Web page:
Ground deformation (land movement) continues around Lake Taupō, which we measure using GNSS (GPS) instruments and lake levelling surveys. The Horomatangi Reef site continues to move after the 30 November 2022 M5.7 earthquake towards the south-east
Source et photo : Geonet.
Indonesia , Marapi :
Mount Marapi erupted on Thursday January 12, 2023 at 12:17 WIB with an ash column height observed at ± 700 m above the summit (± 3591 m above sea level). The ash column was observed to be gray with a thick intensity, oriented northeast and southeast. This eruption was recorded on a seismograph with a maximum amplitude of 5.2 mm and a duration of 131 seconds.
VOLCANO OBSERVATORY NOTICE FOR AVIATION – VONA
Issued : January 12 , 2023
Volcano : Marapi (261140)
Current Aviation Colour Code : ORANGE
Previous Aviation Colour Code : orange
Source : Marapi Volcano Observatory
Notice Number : 2023MAR026
Volcano Location : S 0 deg 22 min 52 sec E 100 deg 28 min 23 sec
Area : West Sumatra, Indonesia
Summit Elevation : 9251 FT (2891 M)
Volcanic Activity Summary :
Eruption with volcanic ash cloud at 05h17 UTC (12h17 local).
Volcanic Cloud Height :
Best estimate of ash-cloud top is around 11491 FT (3591 M) above sea level or 2240 FT (700 M) above summit. May be higher than what can be observed clearly. Source of height data: ground observer.
Other Volcanic Cloud Information :
Ash cloud moving from northeast to southeast. Volcanic ash is observed to be gray. The intensity of volcanic ash is observed to be thick.
Eruption recorded on seismogram with maximum amplitude 5.2 mm and maximum duration 131 second.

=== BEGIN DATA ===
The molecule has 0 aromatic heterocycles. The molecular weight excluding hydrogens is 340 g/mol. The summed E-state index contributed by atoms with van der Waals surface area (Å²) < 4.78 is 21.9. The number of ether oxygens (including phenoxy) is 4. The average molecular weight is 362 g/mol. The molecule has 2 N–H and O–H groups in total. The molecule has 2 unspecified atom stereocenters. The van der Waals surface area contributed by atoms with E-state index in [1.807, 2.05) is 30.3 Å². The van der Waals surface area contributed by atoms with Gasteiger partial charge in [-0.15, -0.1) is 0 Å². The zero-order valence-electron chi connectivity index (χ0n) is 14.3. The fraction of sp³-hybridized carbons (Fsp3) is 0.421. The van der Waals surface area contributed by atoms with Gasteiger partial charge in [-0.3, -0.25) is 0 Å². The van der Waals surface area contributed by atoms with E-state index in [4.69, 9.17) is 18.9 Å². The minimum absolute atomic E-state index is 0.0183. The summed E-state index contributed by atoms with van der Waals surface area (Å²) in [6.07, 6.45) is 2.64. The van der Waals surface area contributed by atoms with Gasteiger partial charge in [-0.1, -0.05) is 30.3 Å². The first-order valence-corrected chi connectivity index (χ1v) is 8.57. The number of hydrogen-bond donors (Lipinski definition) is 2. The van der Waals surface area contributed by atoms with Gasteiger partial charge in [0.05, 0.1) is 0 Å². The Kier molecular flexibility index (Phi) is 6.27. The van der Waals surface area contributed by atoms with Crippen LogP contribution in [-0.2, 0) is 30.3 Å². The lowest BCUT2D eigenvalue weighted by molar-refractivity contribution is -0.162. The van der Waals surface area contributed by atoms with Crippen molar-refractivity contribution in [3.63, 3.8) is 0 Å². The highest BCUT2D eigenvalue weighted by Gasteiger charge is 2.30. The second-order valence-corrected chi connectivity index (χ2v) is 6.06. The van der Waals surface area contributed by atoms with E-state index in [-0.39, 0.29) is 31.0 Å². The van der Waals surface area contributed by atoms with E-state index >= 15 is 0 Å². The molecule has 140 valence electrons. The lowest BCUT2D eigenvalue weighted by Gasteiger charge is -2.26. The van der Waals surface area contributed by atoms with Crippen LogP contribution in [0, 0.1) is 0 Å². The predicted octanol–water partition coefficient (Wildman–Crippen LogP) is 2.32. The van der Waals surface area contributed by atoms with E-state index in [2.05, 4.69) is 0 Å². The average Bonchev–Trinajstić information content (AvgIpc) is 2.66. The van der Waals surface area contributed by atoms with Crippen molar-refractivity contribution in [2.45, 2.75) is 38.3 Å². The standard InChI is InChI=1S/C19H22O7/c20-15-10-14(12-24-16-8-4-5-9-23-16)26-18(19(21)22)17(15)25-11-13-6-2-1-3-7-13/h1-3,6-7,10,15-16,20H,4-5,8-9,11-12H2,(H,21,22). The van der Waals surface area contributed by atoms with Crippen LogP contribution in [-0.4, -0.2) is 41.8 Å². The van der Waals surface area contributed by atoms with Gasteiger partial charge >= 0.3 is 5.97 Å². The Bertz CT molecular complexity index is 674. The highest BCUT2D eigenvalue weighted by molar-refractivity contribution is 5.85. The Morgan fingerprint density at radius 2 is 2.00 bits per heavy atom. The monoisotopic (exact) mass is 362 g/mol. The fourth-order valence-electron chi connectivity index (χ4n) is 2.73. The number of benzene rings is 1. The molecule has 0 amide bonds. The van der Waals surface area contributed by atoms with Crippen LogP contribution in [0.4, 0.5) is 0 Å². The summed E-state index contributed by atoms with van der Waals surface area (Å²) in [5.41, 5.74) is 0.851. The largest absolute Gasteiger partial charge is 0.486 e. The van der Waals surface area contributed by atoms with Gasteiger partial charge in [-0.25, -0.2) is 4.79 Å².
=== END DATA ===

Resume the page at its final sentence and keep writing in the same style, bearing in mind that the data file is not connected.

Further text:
Source et photo : Magma Indonésie.
Japan , Sakurajima :
JMA reported ongoing eruptive activity at Minamidake Crater (at Aira Caldera’s Sakurajima volcano) during 2-9 January. Crater incandescence was visible nightly. Sulfur dioxide emissions were slightly elevated at 1,000 tons per day on 4 January. One explosion on 3 January and two explosions on 8 January were recorded by the seismic network. Eruption plumes rose as high as 2.4 km above the crater rim and blocks were ejected as far as 1.1 km from the vent. The Alert Level remained at 3 (on a 5-level scale), and residents were warned to stay 2 km away from the crater.
The Aira caldera in the northern half of Kagoshima Bay contains the post-caldera Sakurajima volcano, one of Japan’s most active. Eruption of the voluminous Ito pyroclastic flow accompanied formation of the 17 x 23 km caldera about 22,000 years ago. The smaller Wakamiko caldera was formed during the early Holocene in the NE corner of the Aira caldera, along with several post-caldera cones. The construction of Sakurajima began about 13,000 years ago on the southern rim of Aira caldera and built an island that was finally joined to the Osumi Peninsula during the major explosive and effusive eruption of 1914. Activity at the Kitadake summit cone ended about 4850 years ago, after which eruptions took place at Minamidake. Frequent historical eruptions, recorded since the 8th century, have deposited ash on Kagoshima, one of Kyushu’s largest cities, located across Kagoshima Bay only 8 km from the summit. The largest historical eruption took place during 1471-76.
Source : GVP.
Photo : Koki Arima ( archive).